Where I confused the matter is in emphasizing that international aspect, compared to my actual focus on the inter-personal. I'm borrowing from Nye, Nossel and Clinton because their macro expression structurally reflects my micro view.

JMM, you really got closest to what I should have said, with your reference to Saul Alinsky (my first hearing of him - I'll look him up), and where my point gets still more specific than his "political struggle" is that I'm looking down at a still lower level.

Picture the soccer balls and medicines distributed to little smiling Iraqi kids, with their smiling parents looking on. Picture in contrast a personal security detachment roaring through Baghdad, terrifying those same kids and tearing the rearview mirrors off their parents' cars. Each scenario creates a powerful impression among observers. We need to more persistently measure our message, conscious and otherwise, and work to make un-ugly Americanism a natural state.

Do we have to move aggressively in threat situations? Absolutely. Do we (Sgt Smith, or Cpt Jones) frequently overdo this aggression to a lesser or greater degree for a variety of personal or unit reasons? I say yes. This is the crux.

I've spent more years away from my wife and children than I've lived with them. I've sat in the sand and the mud of a dozen nations, sharing meals from a communal pot, and enjoyed the five-star accommodations of a dozen more. I watched the Islamic fundamentalist attacks of 9/11 live over satellite television, while living overseas with Islamic special forces on an extended training mission.

This personal contact with regular people across the globe makes it painfully clear that government-to-government relations are sometimes in perfect disharmony with the actual will of those citizens. I'm not trying to manipulate the will of states and heads of states, here...merely pointing out that like any great leader, if we recognize unique human talents and interests, we can co-opt the willing energy of human resources worldwide. We can leverage these individually to reduce conflict and better protect those in need.

I know this discussion will stretch on, and I am very grateful to all of you who have chimed in with support or, especially, challenge. My primary tool will have to be anecdotal evidence, because our sharing about a little boy with a melted face in Uzbekistan, or an older, retarded child sprawled pathetically in a baby carriage by his begging grandmother, can tear through an academic exercise and focus the heart of each good man or woman on a solvable problem.

For me, it's exactly about those innocent children on every continent, their needless suffering at the apathetic whim of state-to-state maneuvering, and their mind-blowing potential if offered appropriate opportunity. If only one of them is released to share his God-given talents with the world because of my efforts...my life will make a lot of sense.

One more thing - should I move to a new string and stop clogging up this H&F bin? I'm not familiar with the protocols.

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Old 10-14-2009   #14
M-A Lagrange
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Well a guy who watched 9/11 overseas in an islamic republic cannot be that bad. I heard about it around September 15 and could watch it on TV in December my self.
So sorry to have been sarcastic.

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Picture the soccer balls and medicines distributed to little smiling Iraqi kids, with their smiling parents looking on. Picture in contrast a personal security detachment roaring through Baghdad, terrifying those same kids and tearing the rearview mirrors off their parents' cars. Each scenario creates a powerful impression among observers. We need to more persistently measure our message, conscious and otherwise, and work to make un-ugly Americanism a natural state.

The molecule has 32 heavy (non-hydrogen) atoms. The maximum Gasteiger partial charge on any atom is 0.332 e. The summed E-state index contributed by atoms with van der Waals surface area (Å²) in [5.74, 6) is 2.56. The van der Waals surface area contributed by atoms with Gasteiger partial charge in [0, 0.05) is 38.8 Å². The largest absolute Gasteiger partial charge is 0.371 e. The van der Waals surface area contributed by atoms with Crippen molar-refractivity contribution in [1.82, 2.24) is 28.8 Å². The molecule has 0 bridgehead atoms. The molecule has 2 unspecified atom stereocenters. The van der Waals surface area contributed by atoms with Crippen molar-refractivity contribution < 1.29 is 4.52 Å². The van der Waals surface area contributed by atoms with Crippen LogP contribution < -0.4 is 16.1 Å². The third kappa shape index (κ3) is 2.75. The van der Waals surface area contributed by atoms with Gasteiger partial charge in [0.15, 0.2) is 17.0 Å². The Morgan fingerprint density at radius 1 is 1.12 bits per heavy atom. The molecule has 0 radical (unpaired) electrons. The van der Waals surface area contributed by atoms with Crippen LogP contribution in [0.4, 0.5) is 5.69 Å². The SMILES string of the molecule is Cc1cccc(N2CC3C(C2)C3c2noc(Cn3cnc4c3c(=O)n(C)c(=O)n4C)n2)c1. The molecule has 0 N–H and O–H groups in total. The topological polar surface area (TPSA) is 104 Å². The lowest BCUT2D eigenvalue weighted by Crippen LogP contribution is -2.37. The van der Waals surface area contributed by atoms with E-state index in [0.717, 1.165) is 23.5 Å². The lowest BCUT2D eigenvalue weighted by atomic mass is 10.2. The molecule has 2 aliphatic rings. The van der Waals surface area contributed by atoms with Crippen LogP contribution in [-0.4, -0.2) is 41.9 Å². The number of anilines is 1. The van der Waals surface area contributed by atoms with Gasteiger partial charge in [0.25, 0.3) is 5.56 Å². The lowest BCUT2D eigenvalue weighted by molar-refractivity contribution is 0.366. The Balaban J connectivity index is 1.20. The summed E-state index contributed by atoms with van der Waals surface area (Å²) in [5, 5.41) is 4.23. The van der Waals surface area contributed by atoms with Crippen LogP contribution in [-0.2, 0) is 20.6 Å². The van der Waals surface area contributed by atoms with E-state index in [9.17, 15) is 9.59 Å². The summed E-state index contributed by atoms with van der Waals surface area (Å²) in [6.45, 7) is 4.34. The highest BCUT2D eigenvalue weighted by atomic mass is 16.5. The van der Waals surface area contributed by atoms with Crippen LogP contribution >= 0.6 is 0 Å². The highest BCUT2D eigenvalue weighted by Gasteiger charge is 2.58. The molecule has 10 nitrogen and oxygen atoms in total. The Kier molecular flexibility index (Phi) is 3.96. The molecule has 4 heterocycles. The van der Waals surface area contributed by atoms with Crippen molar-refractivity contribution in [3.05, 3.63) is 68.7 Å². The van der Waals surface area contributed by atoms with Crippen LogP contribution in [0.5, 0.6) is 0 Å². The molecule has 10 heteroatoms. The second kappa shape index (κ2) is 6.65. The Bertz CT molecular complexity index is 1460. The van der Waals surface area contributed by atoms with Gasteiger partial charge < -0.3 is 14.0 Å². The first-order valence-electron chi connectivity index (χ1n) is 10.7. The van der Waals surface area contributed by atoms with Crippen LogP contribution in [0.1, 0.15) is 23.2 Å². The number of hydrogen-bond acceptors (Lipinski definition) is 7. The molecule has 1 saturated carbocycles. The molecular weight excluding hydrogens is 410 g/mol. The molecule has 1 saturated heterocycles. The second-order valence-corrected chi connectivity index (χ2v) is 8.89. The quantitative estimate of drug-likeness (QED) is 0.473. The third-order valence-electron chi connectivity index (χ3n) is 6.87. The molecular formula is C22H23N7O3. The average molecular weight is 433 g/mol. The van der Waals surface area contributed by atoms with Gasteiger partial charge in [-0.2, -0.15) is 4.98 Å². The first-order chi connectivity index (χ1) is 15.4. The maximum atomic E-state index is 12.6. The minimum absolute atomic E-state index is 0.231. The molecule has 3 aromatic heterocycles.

I would 200% agree with that and not only for USA.
But I will also warn you about the effect of a soldier distributing soccer balls and medecine to population and believing this has no bad effects.
I, myself, believe in the none mixing of activities between military and civilian action in war zones. Does not mean that civilian action cannot support a military objective. But I believe that military trying to carry civilian actions in war zones is as bad as civilians trying to conduct military operations. Each of us have his area of expertise and sometime it can be melte but keeping the apparences of separation does help both sides.
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Old 10-14-2009   #15
J. Robert DuBois
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I would 200% agree with that and not only for USA.
But I will also warn you about the effect of a soldier distributing soccer balls and medecine to population and believing this has no bad effects.... Does not mean that civilian action cannot support a military objective. But I believe that military trying to carry civilian actions in war zones is as bad as civilians trying to conduct military operations. Each of us have his area of expertise and sometime it can be melte but keeping the apparences of separation does help both sides.
M-A,

Thank you for your insight. I agree that healthy boundaries between civil and military actors are very important. If professional soldiers become distracted by playing with children, then no one's keeping watch while the bad men approach and everyone loses.

I think an important question is whether we have anything at all precisely resembling a "war zone" between OIF and OEF. In both Iraq, where I spent thirteen months over 2008-2009, and Afghanistan, where I am settling in for a spell, there are no battle lines - only geographic and societal blobs that are less bad and more bad from our various perspectives.

Within those blobs, there are hundreds of thousands of human beings who are in no way involved in taking up arms against "our" side. Each one of them requires some food, some clean water, some adequate shelter...and yet there are others who are actively engaged in killing as many outsiders as possible.

With this scenario in place, the situation obviously demands that we maintain both military and development units in the theater. A simple abandonment of the population's needs will inevitably result in increased hostility toward us. That's the practical application of my "Applied Smart Power" - it is in my own best interest to look out for the interests of those around me. If altruism seems a little too ambiguous, we at least have self interest to fall back on.